Maybe not the hats, but the rest of it? Never, ever underestimate the power of a three-piece-suit at an interview. Or anywhere else.
The problem is one of coloration. I suspect that interviewers might bat a few eyelashes at a wine-colored jacket. Or a vibrant purple shirt. Once I'm working there? Might not be a problem. But I suspect that, during interviews, there's a degree to which I should look less wacky.
Depends on where you're interviewing, I suppose. The vibrant purple shirt, with a charcoal vest and a dove-grey jacket would be excellent. The tie would have to depend on the situation, and tenor of the company. That combination would, in corporateese indicate that you are conservative, but willing to take risks. Purple is also a good 'power' colour, with its long association with both royalty and the mystical.
Thank you! The colour is mostly natural; the ends are dyed, but not the rest. My eyes are actually almost colourless - very pale steely kind of colour - so they tend to pick up and reflect what I'm wearing, or look different depending on the kind of light that's around.
Hah! Another one. My eyes are grey as well, and listed that way on my driver's license. Mine tend to vacillate primarily between blue and pale green.
...Did you know that blue and grey eyes actually have no pigment in them? The colouration is structural, like in a butterfly's wing; the colour comes as a result of Rayleigh or Mie scattering. Thus, the difference in colour depending on circumstances.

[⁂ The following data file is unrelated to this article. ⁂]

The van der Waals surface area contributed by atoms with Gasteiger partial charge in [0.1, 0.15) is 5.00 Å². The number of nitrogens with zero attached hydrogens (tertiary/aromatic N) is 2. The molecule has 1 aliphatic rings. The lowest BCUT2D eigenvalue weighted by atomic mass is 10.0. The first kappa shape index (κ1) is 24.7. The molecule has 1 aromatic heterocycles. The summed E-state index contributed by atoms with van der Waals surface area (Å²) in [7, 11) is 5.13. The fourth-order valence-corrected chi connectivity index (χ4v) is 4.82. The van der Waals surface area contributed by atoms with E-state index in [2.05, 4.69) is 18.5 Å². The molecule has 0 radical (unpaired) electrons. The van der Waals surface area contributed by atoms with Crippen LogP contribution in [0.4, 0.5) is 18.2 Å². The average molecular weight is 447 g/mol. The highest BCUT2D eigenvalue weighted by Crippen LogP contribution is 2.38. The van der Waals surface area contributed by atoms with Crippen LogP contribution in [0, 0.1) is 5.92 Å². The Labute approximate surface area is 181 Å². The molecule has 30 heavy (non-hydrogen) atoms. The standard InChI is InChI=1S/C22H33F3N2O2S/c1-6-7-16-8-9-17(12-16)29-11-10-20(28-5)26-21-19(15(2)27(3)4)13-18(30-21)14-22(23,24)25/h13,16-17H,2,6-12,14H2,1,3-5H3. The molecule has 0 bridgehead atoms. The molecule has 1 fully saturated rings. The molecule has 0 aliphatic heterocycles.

This has been your biophysics lesson for the day.
The Halloween pictures are excellent. Your costume is A++, would save Gotham from you again. I especially like the suit; was it one you already had? Either way, definitely one of the better Jokers I've seen.
So, that suit was my first suit--bought it just for the costume. Before that, I dressed in t-shirts and jeans and what have you. Once I wore the costume, though, I realized that I loved wearing button-up shirts and vests. So, that started. Shortly after that, I added the tie to the ensemble. Suspenders were quick to follow, as was a pocketwatch. Then, at the beginning of my sophomore year at college, I obtained the hats and the coats. A new era had dawned, and there was no turning back.
The fullness of the Joker costume is, alas, incomplete in a photographic format. I spent most of high school doing acting and, during that time, developed a not-insignificant ability with my vocal range. I'm no voice actor, but I'm able to pull off a variety of different voices, most of which have characters set to them. It's incredibly useful when DMing. For the Joker, I lifted a slight imitation of Heath Ledger's voice, but substituted in many of the mannerisms portrayed in Alan Moore's The Killing Joke. I added two more voices--a low growl and a frenzied maniacal hooting--and bounced between the three according to sentence development and mood shift. I also have an insane cackle on hand, so that was useful.
In terms of physicality, I put a lot into slow movements of the head and jerky shoulder motion. The walk was a "long" one--I put my legs out in front of me and let my body follow. At least, when I was calm. When I got worked up, my gait shifted dramatically, causing me to seem to lunge forward when becoming excitement.
Facial expression didn't require much practice, as I do a lot of that. I would go between deadpan, a wide-eyed smile, and a face-contorting rictus. Again, dependent on context.
NICE. Very nice. Getting into character is the best
, and not only does that put you a head and shoulders above other Jokers, that'd put you into the top tier of cosplayers, in my book. There are so many people who dress up, and then don't act the part. I mean, sure, some people have crap for acting skills, but... Points for trying? But yeah. Good on you.